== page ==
To and fro in the seven chambers there stalked, in fact, a multitude of dreams.
And these—the dreams—writhed in and about taking hue from the rooms, and causing the
wild music of the orchestra to seem as the echo of their steps.
And, anon, there strikes the ebony clock which stands in the hall of the velvet.
And then, for a moment, all is still, and all is silent save the voice of the clock.
The dreams are stiff-frozen as they stand.
But the echoes of the chime die away—they have endured but an instant—and a light,
half-subdued laughter floats after them as they depart.
And now again the music swells, and the dreams live, and writhe to and fro more merrily than
ever, taking hue from the many tinted windows through which stream the rays from the tripods.
But to the chamber which lies most westwardly of the seven, there are now none of the maskers
who venture; for the night is waning away; and there flows a ruddier light through the
blood-coloured panes; and the blackness of the sable drapery appals; and to him whose
foot falls upon the sable carpet, there comes from the near clock of ebony a muffled peal
more solemnly emphatic than any which reaches _their_ ears who indulged in the more remote
gaieties of the other apartments.
But these other apartments were densely crowded, and in them beat feverishly the heart of life.
And the revel went whirlingly on, until at length there commenced the sounding of midnight
upon the clock.
And then the music ceased, as I have told; and the evolutions of the waltzers were quieted;
and there was an uneasy cessation of all things as before.
But now there were twelve strokes to be sounded by the bell of the clock; and thus it happened,
perhaps, that more of thought crept, with more of time, into the meditations of the
thoughtful among those who revelled.
And thus too, it happened, perhaps, that before the last echoes of the last chime had utterly
sunk into silence, there were many individuals in the crowd who had found leisure to become
aware of the presence of a masked figure which had arrested the attention of no single individual
before.
And the rumour of this new presence having spread itself whisperingly around, there arose
at length from the whole company a buzz, or murmur, expressive of disapprobation and surprise—then,
finally, of terror, of horror, and of disgust.
In an assembly of phantasms such as I have painted, it may well be supposed that no ordinary
appearance could have excited such sensation.
In truth the masquerade licence of the night was nearly unlimited; but the figure in question
had out-Heroded Herod, and gone beyond the bounds of even the prince’s indefinite decorum.
There are chords in the hearts of the most reckless which cannot be touched without emotion.
Even with the utterly lost, to whom life and death are equally jests, there are matters
of which no jest can be made.
The whole company, indeed, seemed now deeply to feel that in the costume and bearing of
the stranger neither wit nor propriety existed.
The figure was tall and gaunt, and shrouded from head to foot in the habiliments of the
grave.
The mask which concealed the visage was made so nearly to resemble the countenance of a
stiffened corpse that the closest scrutiny must have had difficulty in detecting the
cheat.
And yet all this might have been endured, if not approved, by the mad revellers around.
But the mummer had gone so far as to assume the type of the Red Death.
His vesture was dabbled in _blood_—and his broad brow, with all the features of the face,
was besprinkled with the scarlet horror.
When the eyes of the Prince Prospero fell upon this spectral image (which, with a slow
and solemn movement, as if more fully to sustain its role, stalked to and fro among the waltzers)
he was seen to be convulsed, in the first moment with a strong shudder either of terror
or distaste; but, in the next, his brow reddened with rage.
“Who dares,”—he demanded hoarsely of the courtiers who stood near him—“who
dares insult us with this blasphemous mockery?
Seize him and unmask him—that we may know whom we have to hang, at sunrise, from the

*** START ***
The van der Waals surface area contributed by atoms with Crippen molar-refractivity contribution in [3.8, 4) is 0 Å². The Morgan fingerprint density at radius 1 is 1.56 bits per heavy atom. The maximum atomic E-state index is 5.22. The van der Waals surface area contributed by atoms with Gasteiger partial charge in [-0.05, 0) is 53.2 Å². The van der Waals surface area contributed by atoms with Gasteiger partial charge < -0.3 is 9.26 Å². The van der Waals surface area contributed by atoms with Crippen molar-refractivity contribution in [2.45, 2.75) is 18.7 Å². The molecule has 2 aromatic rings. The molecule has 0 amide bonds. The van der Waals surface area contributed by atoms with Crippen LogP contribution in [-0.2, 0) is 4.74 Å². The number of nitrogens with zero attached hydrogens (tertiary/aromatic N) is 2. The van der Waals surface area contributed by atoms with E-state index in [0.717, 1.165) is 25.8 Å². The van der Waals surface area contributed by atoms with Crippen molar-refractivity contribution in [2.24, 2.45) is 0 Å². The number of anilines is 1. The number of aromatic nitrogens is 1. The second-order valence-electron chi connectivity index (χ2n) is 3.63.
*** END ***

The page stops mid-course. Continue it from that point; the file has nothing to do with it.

battlements!”
It was in the eastern or blue chamber in which stood the Prince Prospero as he uttered these
words.
They rang throughout the seven rooms loudly and clearly, for the prince was a bold and
robust man, and the music had become hushed at the waving of his hand.
It was in the blue room where stood the prince, with a group of pale courtiers by his side.
At first, as he spoke, there was a slight rushing movement of this group in the direction
of the intruder, who at the moment was also near at hand, and now, with deliberate and
stately step, made closer approach to the speaker.
But from a certain nameless awe with which the mad assumptions of the mummer had inspired
the whole party, there were found none who put forth hand to seize him; so that, unimpeded,
he passed within a yard of the prince’s person; and, while the vast assembly, as if
with one impulse, shrank from the centres of the rooms to the walls, he made his way
uninterruptedly, but with the same solemn and measured step which had distinguished
him from the first, through the blue chamber to the purple—through the purple to the
green—through the green to the orange—through this again to the white—and even thence
to the violet, ere a decided movement had been made to arrest him.
It was then, however, that the Prince Prospero, maddening with rage and the shame of his own
momentary cowardice, rushed hurriedly through the six chambers, while none followed him
on account of a deadly terror that had seized upon all.
He bore aloft a drawn dagger, and had approached, in rapid impetuosity, to within three or four
feet of the retreating figure, when the latter, having attained the extremity of the velvet
apartment, turned suddenly and confronted his pursuer.
There was a sharp cry—and the dagger dropped gleaming upon the sable carpet, upon which,
instantly afterwards, fell prostrate in death the Prince Prospero.
Then, summoning the wild courage of despair, a throng of the revellers at once threw themselves
into the black apartment, and, seizing the mummer, whose tall figure stood erect and
motionless within the shadow of the ebony clock, gasped in unutterable horror at finding
the grave cerements and corpse-like mask, which they handled with so violent a rudeness,
untenanted by any tangible form.
And now was acknowledged the presence of the Red Death.
He had come like a thief in the night.
And one by one dropped the revellers in the blood-bedewed halls of their revel, and died
each in the despairing posture of his fall.
And the life of the ebony clock went out with that of the last of the gay.
And the flames of the tripods expired.
And Darkness and Decay and the Red Death held illimitable dominion over all.